Since you explicitly invited pedantry:
#1. Browser connects to server via HTTPS
This is incorrect. The browser connects to the server (almost always) via TCP, (almost always) on the HTTPS port, 443. This entire process could be considered as the browser connecting via HTTPS, but then the rest of the process is redundant.
#2. Browser requests server SSL certificate
This is correct; more specifically, the browser sends a ClientHello, which consists of a protocol version number, a randomly-generated nonce, an SSL session ID (unrelated to things like PHPSESSID; this is essentially a hack to avoid costly secret key regeneration), the supported cipher suites of the client (see
openssl ciphers), and an unused field originally intended to support compression.
The server then responds with a ServerHello, its certificate, an optional nonce key, and an optional request for the client's certificate (very rarely used). It then sends a Done to let the browser know it's waiting for its response.
#3. Browser verifies certificate against the third party CA
(certificate authority) that issued it.
The browser may also use additional certificates in the chain, either locally cached or provided along with the server certificate, in order to chain back to a trusted CA. Each certificate is checked for permissions, as well--just because I have a certificate for somesite.com doesn't mean I can use that certificate to sign a cert for anothersite.com; my somesite.com cert has a constraint saying that it's not allowed to sign subordinate certs.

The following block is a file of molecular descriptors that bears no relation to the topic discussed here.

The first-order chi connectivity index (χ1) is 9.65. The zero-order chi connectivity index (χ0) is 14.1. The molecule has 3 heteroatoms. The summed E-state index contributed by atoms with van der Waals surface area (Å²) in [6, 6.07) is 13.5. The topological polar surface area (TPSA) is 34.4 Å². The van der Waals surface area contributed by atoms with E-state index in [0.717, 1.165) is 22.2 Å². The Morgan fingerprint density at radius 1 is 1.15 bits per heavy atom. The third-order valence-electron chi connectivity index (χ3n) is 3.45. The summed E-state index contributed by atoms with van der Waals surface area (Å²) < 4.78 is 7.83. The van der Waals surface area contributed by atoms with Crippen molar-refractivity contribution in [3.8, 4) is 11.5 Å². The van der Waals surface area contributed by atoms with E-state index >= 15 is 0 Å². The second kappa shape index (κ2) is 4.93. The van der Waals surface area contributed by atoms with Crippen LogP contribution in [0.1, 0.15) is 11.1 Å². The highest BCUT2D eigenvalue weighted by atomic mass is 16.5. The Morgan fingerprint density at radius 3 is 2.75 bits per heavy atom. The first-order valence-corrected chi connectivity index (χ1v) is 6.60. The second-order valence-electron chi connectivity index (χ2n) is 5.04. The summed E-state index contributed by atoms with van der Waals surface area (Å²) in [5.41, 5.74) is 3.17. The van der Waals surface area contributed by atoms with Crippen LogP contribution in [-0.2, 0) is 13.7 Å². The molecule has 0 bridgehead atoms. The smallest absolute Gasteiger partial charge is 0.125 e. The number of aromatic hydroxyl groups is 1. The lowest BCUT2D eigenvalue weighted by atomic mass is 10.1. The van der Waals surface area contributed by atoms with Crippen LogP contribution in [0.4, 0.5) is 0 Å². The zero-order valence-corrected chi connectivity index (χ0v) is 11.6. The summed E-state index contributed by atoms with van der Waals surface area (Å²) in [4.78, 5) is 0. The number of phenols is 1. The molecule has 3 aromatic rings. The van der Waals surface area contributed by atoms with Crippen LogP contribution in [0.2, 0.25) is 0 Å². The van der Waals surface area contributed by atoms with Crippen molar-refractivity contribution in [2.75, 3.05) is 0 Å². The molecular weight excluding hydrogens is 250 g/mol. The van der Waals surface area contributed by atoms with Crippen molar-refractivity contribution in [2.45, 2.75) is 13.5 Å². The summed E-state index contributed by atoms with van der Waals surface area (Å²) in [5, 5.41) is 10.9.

#4. Browser and server speak over an open SSL-connection, and
certificate is not needed/downloaded again until a new connection is
established (i.e. the next postback).
There are actually two (and a half) more exchanges; the client has to prove its possession of the ClientCert, and it has to propose a premaster secret, which it will send to the server, encrypted by the server's public key. Since only the holder of the private key associated with the certificate sent by the server is able to decrypt this key, the client is assured that only its intended recipient has the premaster secret it has selected. The client also confirms that it's ready to start sending actual, encrypted data, and hashes all the data up to this point so the server can know it was talking to the same client all along. Finally, the server confirms that they're about to start speaking using the mutually-known (but secret to an eavesdropper) symmetric key, and hashes all its data to prove to the client that everyone's on the same page. After that, HTTP happens as normal, going over the Record stream, which chops it up and encrypts it, while a separate Alert stream is used to manage the session itself.
Back on topic, in your specific case, the fact that the server issuing the request is, itself, a server, is immaterial. From the standpoint of the server to which it's connecting, it's just another client. The only weird point is that the server-client doesn't have the ability to interactively handle certificate authentication errors, so you'll need to make sure you've handled them ahead of time, either by disabling authentication of the certificate entirely (for testing, not for production, of course!), or by ensuring that appropriate CA certificates are available to the HTTPS connection method you've chosen.